During one of my visits to New Holland, I saw an injured thoroughbred in a secluded back pen. Sources told me that he was later sold to slaughter and transported to Bel-Tex, the largest equine slaughter plant in the country, located in Fort Worth. He was shipped with a broken leg in a double-decker cattle trailer (which are illegal in many states, including New York, for the transportation of horses). Sometimes it takes as long as three days for slaughterbound horses to travel to their destinations, during which time they are often cramped into tight quarters and have to go for days without food, water or rest. On one occasion, we purchased a crippled yearling colt who was down (non-weight bearing) in one of the “kill pens” (large pens at the auctions designated for individual killer buyers or middlemen for the slaughter plants where they stockpile their horses). It was sickening to see this young horse being trampled by the other horses. Luckily, we were able to buy and rescue him. He surely would have never survived a trip to the slaughterhouse. Sadly, he was in such bad condition that we had to put him down, but at least he had a dignified death free of pain and suffering. The transportation of horses to plants is just as horrifying as the actual slaughter itself. Sadly, the inadequate federal bill passed in 1996 (the Agricultural Market Transition Act, which was opposed by 16 groups in the animal rights and protection movement), did nothing to improve the inhumane conditions of these animals.

Not Dog Food

Many Americans believe that some horse meat is used in dog food. That couldn’t be further from the truth. In March, a U.S. Department of Agriculture veterinarian revealed that virtually no horse meat is being used in pet food. It’s just too expensive and too much in demand overseas. (It should be noted, however, that one horse slaughterhouse in Nebraska does produce a five-pound loaf of frozen horsemeat that is sold to zoos and sanctuaries which house large cats and other carnivores.)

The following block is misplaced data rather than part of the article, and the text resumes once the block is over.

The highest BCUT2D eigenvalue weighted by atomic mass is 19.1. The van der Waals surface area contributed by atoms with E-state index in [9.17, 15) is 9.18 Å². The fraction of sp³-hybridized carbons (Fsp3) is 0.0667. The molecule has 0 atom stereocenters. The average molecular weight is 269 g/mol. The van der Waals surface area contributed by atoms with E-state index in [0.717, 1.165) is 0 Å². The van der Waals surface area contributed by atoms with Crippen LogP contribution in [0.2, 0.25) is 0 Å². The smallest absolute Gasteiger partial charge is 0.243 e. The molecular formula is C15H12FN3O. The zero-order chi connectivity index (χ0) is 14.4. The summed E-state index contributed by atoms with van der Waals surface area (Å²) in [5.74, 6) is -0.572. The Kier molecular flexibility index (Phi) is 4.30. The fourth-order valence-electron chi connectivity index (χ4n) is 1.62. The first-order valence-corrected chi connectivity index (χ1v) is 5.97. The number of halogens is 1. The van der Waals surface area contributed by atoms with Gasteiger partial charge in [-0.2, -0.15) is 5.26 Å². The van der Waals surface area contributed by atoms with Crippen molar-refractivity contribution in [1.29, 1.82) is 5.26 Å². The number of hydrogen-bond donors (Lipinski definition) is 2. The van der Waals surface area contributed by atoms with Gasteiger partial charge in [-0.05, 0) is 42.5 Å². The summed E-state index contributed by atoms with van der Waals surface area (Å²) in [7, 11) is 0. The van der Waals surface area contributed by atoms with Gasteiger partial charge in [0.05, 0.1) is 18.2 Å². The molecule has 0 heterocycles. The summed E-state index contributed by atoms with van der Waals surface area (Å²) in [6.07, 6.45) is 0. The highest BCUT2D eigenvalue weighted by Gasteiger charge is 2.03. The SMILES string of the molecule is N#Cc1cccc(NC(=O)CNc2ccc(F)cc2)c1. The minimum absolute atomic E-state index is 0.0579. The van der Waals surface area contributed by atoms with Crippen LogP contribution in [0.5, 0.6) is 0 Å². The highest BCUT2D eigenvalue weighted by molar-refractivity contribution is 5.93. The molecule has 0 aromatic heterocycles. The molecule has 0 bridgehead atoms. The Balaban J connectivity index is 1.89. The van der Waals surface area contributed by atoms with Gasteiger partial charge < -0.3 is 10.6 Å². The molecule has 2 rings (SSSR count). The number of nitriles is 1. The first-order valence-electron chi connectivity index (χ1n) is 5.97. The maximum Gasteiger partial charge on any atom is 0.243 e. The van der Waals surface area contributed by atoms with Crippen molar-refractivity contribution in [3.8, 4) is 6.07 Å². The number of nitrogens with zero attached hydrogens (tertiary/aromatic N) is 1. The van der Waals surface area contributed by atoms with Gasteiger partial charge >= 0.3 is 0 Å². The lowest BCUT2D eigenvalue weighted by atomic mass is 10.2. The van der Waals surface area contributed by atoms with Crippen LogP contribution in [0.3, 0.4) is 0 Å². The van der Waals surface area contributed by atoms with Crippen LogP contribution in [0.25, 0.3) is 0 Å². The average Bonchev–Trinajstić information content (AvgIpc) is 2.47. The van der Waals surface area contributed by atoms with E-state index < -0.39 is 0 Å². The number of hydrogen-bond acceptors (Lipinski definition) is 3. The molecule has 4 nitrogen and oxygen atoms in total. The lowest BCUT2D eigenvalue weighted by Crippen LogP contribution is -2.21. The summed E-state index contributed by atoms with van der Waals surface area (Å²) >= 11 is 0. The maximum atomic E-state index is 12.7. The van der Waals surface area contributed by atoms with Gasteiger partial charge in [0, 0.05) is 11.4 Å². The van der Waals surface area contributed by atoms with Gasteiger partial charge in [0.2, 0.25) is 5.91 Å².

Ten years ago, there were as many as fourteen equine slaughterhouses in the United States and five in Canada. Today, there are five left in this country (two in Texas, one in Nebraska, Illinois and Oregon) and four in Canada. The U.S. ships about half of the horses slaughtered annually in Canada across the border to that country, when the horses are still alive.

Media exposure by venues ranging from The Baltimore Evening Sun to Hard Copy have resulted in greater public awareness of the horse slaughter industry and has contributed to the decrease in the number of horses slaughtered in this country. In the early 1990s, it was estimated that 30,000 to 40,000 thoroughbreds alone were slaughtered. Today, that number has significantly decreased, but it is still alarmingly high. Rescue groups, such as Equine Advocates, do what we can to keep up with the unending stream of racehorses who need homes, but we cannot possibly provide home for all the thousands of horses who need them. There are other problems as well. Racehorses, particularly thoroughbreds, are often high-strung and have to be completely retrained and/or rehabilitated for them to be placed as pets. Many need to be turned out (put out to pasture) for a year or more in order to recuperate from injuries sustained during racing and rigorous training. Also, they need time to get the drugs out of their system.